Thursday, December 30, 2010

❏This vs That ❐: Manual vs. Automatic

Welcome to Thursday's


Manual vs. Automatic

1989 International Flatbed/Dump

Ok, so I used to drive a ST (Standard Transmission - as oppose to an AT (Automatic Transmission)) car for many, many years.   Hell!, at one point I even tried my hand at trucking, driving one of those old International flatbed trucks with the classic 5 speed and a 2 speed rear end transmission.  What an experience!

Either way, driving a ST car was always my preference until one day I fell in love with a particular car which was not manufactured with the manual clutch.  So now, I'm driving automatic.  But eventually, I will probably go back to standard again.

Anyways, with all this standard driving, I really didn't think there were any major differences other than the fact that one was much more fun and interesting to drive than the other, lol.  But there are actually some interesting points between the two that you should consider before driving or purchasing one that's right for you!

Manual transmissions cost less than automatics to begin with. When you go to a car dealear you will notice that the stick-shift version of the same model is about a thousand bucks cheaper. Sometimes a thousand dollars seems like not not so much when it comes to buying a new car but forget about the car itself, think of what you can do with an extra $1000.
In the long run, manuals require less service, thus making maintenance cheaper too.

Automatic Gear Selector
Any mechanic can tell you that working on a manual transmission is much easier than working with automatic gear boxes. So the repair costs for automatics are significantly higher.
Manuals - if properly operated - will go hundreds of thousands of kilometers without problems (well, you also need a good car). The lubricant needs to be replaced periodically but not as frequently as in automatics. (Some cars use special transmission fluids that do not need to be replaced at all.)

Operation (driving)
Standards are harder to drive. Say the North Americans. Huh. Ask a European taxi driver who talks to the dispatcher and zig-zags on narrow winding streets with three passangers chatting in the background. He will swear to the life of his mother that stick shifs are better.  With ATs, at stop lights you have to keep your foot on the brake pedal otherwise the start keeps rolling forward. Just how uncomfortable is that?

The main difference in operating a car with a stick shift vs. one with automatic trasmission is that you need to shift gears based on the vehicle's speed and this requires the use of the clutch pedal and the gear shift (stick). When the clutch pedal is depressed the clutch is disengaged - the engine and the transmission is separated. Gears can be selected at this time or the car can be stopped without stalling.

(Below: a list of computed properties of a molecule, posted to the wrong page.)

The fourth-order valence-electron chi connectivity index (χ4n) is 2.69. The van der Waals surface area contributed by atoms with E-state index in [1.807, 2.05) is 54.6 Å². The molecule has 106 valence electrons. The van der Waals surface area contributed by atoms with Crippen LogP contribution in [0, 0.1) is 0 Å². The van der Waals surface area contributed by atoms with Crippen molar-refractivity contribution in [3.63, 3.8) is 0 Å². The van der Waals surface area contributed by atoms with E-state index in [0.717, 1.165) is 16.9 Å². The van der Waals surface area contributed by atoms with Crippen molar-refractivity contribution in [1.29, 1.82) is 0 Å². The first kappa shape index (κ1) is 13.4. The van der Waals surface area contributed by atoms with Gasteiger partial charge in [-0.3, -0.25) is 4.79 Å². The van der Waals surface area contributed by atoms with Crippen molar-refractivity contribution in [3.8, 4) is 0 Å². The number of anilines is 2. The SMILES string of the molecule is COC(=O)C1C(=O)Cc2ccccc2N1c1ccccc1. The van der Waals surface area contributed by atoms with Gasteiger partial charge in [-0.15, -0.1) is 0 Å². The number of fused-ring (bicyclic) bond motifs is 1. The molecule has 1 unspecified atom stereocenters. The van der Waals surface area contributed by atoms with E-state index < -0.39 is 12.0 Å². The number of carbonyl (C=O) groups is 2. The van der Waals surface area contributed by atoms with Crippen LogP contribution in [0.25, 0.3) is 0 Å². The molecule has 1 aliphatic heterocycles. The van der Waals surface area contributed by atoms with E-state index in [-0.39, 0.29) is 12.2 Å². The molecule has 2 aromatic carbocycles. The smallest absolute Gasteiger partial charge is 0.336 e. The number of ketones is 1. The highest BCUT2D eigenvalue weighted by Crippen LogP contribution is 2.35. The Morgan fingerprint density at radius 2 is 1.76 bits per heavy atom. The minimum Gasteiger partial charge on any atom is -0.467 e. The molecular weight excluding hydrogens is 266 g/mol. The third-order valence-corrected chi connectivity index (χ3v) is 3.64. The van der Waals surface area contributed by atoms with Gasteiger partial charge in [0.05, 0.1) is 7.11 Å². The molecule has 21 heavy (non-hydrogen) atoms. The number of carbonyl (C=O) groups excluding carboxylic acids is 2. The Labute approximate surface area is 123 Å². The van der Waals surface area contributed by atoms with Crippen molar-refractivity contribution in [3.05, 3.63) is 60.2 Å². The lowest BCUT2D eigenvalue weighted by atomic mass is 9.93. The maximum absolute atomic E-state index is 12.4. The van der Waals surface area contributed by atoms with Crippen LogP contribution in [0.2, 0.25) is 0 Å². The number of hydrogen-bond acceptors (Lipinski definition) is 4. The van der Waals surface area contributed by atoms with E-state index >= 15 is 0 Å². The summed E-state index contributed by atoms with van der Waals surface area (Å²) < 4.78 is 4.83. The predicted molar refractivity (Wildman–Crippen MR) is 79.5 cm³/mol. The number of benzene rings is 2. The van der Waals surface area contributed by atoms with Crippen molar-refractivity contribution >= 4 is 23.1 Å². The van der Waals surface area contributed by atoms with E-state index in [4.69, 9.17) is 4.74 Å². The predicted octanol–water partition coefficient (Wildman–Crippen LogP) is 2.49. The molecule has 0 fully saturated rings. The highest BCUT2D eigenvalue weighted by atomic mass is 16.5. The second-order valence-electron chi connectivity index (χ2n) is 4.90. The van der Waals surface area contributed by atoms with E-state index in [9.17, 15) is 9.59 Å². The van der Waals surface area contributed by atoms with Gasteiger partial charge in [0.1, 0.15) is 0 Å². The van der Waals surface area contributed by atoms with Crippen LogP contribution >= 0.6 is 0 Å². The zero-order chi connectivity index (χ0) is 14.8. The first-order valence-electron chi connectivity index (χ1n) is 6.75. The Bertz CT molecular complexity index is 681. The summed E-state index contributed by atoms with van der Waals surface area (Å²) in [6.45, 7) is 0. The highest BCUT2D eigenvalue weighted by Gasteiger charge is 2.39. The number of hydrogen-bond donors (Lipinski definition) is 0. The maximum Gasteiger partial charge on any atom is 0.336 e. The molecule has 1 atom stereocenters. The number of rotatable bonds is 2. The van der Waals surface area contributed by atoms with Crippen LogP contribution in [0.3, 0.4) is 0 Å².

Standard Gear Selector
 It's not depressing the clutch pedal that takes practice - releasing it requires practice to ensure a smooth start and gradual transition between gears once the vehicle is in motion. If the clutch pedal is not properly used the car will "jump-start" (much like an angry donkey) and often stall. Learning to control the clutch pedal is the single most frightening part of driving standards and many people become discouraged after a few unsuccessful trials. But once you learn how to use properly use your left foot to control the cluch-pedal the "muscle memory" becomes permanent and you won't forget it again - much like riding a bicycle. This is so true!

Automatics also have a clutch except instead of a clutch pedal a torque converter is used to seperate the engine from the transmission - and it all happens automatically without the need of driver input. Speaking of driver input: manual enthusiasts need all their pride and discipline in traffic jams when they need to shift gears every minute for hours. (hint: if you commute in bad traffic, buy an automatic and forget about control- it's just not worth the stress driving a stick shift through traffic jams).


Overall, it seems the standard transmission wins hands down in terms of cost, low maintenance and efficiency. 

Pros of ST cars:

  • Control - You get more with ST cars.
  • Vehicle cost - ST cars are usually cheaper.
  • Fuel economy -  Cars with manual transmission consume 5%-15% less fuel depending on road conditons and driving habits.
  • Maintenance - Manual transmission don't need as much maintenance as automatics and when they do, the repair costs are much cheaper.
  • Weight - Manual transmission boxes are ligher than automatics.
  • Cooling - It's much easier for an automatic transmission to overheat.
  • Efficiency - Standards are more efficient.
Cons of ST cars:
  • It requires more "hands-on" experience.
  • In heavy traffic jams or constantly driving in congested cities, automatic would be the better choice.
Both the automatic transmission (plus its torque convertor ) and a manual transmission (with its clutch) accomplish exactly the same thing, but one of course, does it automatically for you and therefore would require more parts and cost more to maintain.   In the end, it's what you feel comfortable driving in and therefore costs and everything else really doesn't matter... or does it?


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